Eat & Drink

Smoked Trout

As the winter approaches, grills grow cold.  By smoking your own fish you can blow the doors off nearly any New York City deli.

I’ve long been a fan of smoked fish.  My first taste of smoked whitefish years ago left me with an insatiable craving for it.  I recently moved to the Los Angeles area, which in all honesty is rather deli-impared.    I thought enough was enough and decided to take it upon myself to recreate the flavors of Houston Street I missed so much.

The application is very simple,  in this scenario I used trout, and considering most people aren’t grilling in the Northeast these days, you can put that cold steel brazier to some good use.

What you’ll need:

Charcoal grill

Fish

Hardwood Charcoal

Preference of wood chips: Hickory, apple, maple, etc.

pastry brush

Newspaper

Aluminum foil

Olive oil

The Method:  if you’re at all familiar with cooking on a grill with indirect heat you should have no problem smoking your own fish.  For everyone else, it’s a rather wonderful method of grilling near anything.  The idea here though is to reduce the heat inside the grill to approximately 200 degrees.

An hour before you plan to smoke the fish, place your preference of wood chips in water to soak.

1) Take newspaper and ball it up on one half of your grill.

2)Cover the newspaper with the hardwood charcoal to make a rather solid black mound on that half of the grill.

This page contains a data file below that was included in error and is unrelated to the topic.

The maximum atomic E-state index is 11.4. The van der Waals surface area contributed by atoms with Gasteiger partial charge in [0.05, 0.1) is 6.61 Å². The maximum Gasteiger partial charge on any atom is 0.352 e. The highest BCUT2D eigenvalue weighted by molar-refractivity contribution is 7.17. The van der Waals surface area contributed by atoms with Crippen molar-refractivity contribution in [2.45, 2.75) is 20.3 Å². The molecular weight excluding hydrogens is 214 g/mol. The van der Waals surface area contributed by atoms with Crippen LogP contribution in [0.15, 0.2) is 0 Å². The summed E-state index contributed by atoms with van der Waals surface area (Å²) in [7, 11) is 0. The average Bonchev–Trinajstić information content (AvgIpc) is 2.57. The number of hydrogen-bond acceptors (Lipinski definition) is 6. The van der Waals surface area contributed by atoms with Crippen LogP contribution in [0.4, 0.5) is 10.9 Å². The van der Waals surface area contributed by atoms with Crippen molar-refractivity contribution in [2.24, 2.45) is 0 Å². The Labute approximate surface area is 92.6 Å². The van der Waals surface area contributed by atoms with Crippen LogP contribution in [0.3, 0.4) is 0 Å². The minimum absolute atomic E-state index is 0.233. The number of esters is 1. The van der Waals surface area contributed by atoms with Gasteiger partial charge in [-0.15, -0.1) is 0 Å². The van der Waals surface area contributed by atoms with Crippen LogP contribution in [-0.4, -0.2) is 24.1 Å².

3)Use either lighting fluid or light and use your lungs to catch the charcoal on fire.

4)While the grill top is open, let burn for approximately 30 minutes or until all the charcoal is predominately coals.

5)Close the vents on the grill so they are all approximately 1/8″ open.  Take wood chips and place in aluminum foil and poke a few holes in it.  Lay this across the top of the hardwood coals.

6)Close the lid and wait 10 minutes.  The idea is to get the soaked chips up to temperature and begin smoking.

7) With the pastry brush, lightly coat the side of the grill containing no coals, with Olive Oil.  Place the fish approximately 1/2″ apart but no closer than 3″ to the coals.

8)Allow the fish to cook with the lid closed for one hour.

9)After an hour, flip and rotate the position of the fish.  Allow it to cook another hour.

10) Remove, wrap or enjoy.  The smoked fish will last you about a week if it’s wrapped well.

– Seth

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